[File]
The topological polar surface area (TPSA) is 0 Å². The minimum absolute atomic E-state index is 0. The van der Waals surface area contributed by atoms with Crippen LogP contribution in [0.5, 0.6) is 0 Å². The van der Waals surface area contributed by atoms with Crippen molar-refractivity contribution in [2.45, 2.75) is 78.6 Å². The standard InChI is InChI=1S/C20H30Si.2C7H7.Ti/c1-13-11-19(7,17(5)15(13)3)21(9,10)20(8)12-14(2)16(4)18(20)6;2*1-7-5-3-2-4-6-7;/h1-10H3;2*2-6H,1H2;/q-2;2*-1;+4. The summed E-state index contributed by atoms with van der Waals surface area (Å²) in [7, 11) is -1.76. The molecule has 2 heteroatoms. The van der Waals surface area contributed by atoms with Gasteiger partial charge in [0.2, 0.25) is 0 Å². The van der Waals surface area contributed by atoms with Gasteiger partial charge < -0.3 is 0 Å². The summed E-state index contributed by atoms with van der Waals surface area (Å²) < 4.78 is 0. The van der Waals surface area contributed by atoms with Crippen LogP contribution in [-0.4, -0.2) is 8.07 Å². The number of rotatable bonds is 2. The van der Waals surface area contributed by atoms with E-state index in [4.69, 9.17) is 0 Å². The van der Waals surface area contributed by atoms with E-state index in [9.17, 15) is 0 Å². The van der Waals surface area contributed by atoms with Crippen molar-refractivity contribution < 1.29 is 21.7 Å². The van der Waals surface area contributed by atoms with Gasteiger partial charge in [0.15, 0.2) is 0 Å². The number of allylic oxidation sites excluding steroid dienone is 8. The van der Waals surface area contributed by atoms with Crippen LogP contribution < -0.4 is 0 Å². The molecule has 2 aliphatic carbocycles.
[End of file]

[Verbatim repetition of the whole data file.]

The topological polar surface area (TPSA) is 0 Å². The minimum absolute atomic E-state index is 0. The van der Waals surface area contributed by atoms with Crippen LogP contribution in [0.5, 0.6) is 0 Å². The van der Waals surface area contributed by atoms with Crippen molar-refractivity contribution in [2.45, 2.75) is 78.6 Å². The standard InChI is InChI=1S/C20H30Si.2C7H7.Ti/c1-13-11-19(7,17(5)15(13)3)21(9,10)20(8)12-14(2)16(4)18(20)6;2*1-7-5-3-2-4-6-7;/h1-10H3;2*2-6H,1H2;/q-2;2*-1;+4. The summed E-state index contributed by atoms with van der Waals surface area (Å²) in [7, 11) is -1.76. The molecule has 2 heteroatoms. The van der Waals surface area contributed by atoms with Gasteiger partial charge in [0.2, 0.25) is 0 Å². The van der Waals surface area contributed by atoms with Gasteiger partial charge < -0.3 is 0 Å². The summed E-state index contributed by atoms with van der Waals surface area (Å²) < 4.78 is 0. The van der Waals surface area contributed by atoms with Crippen LogP contribution in [-0.4, -0.2) is 8.07 Å². The number of rotatable bonds is 2. The van der Waals surface area contributed by atoms with E-state index in [4.69, 9.17) is 0 Å². The van der Waals surface area contributed by atoms with E-state index in [9.17, 15) is 0 Å². The van der Waals surface area contributed by atoms with Crippen molar-refractivity contribution < 1.29 is 21.7 Å². The van der Waals surface area contributed by atoms with Gasteiger partial charge in [0.15, 0.2) is 0 Å². The number of allylic oxidation sites excluding steroid dienone is 8. The van der Waals surface area contributed by atoms with Crippen LogP contribution < -0.4 is 0 Å². The molecule has 2 aliphatic carbocycles.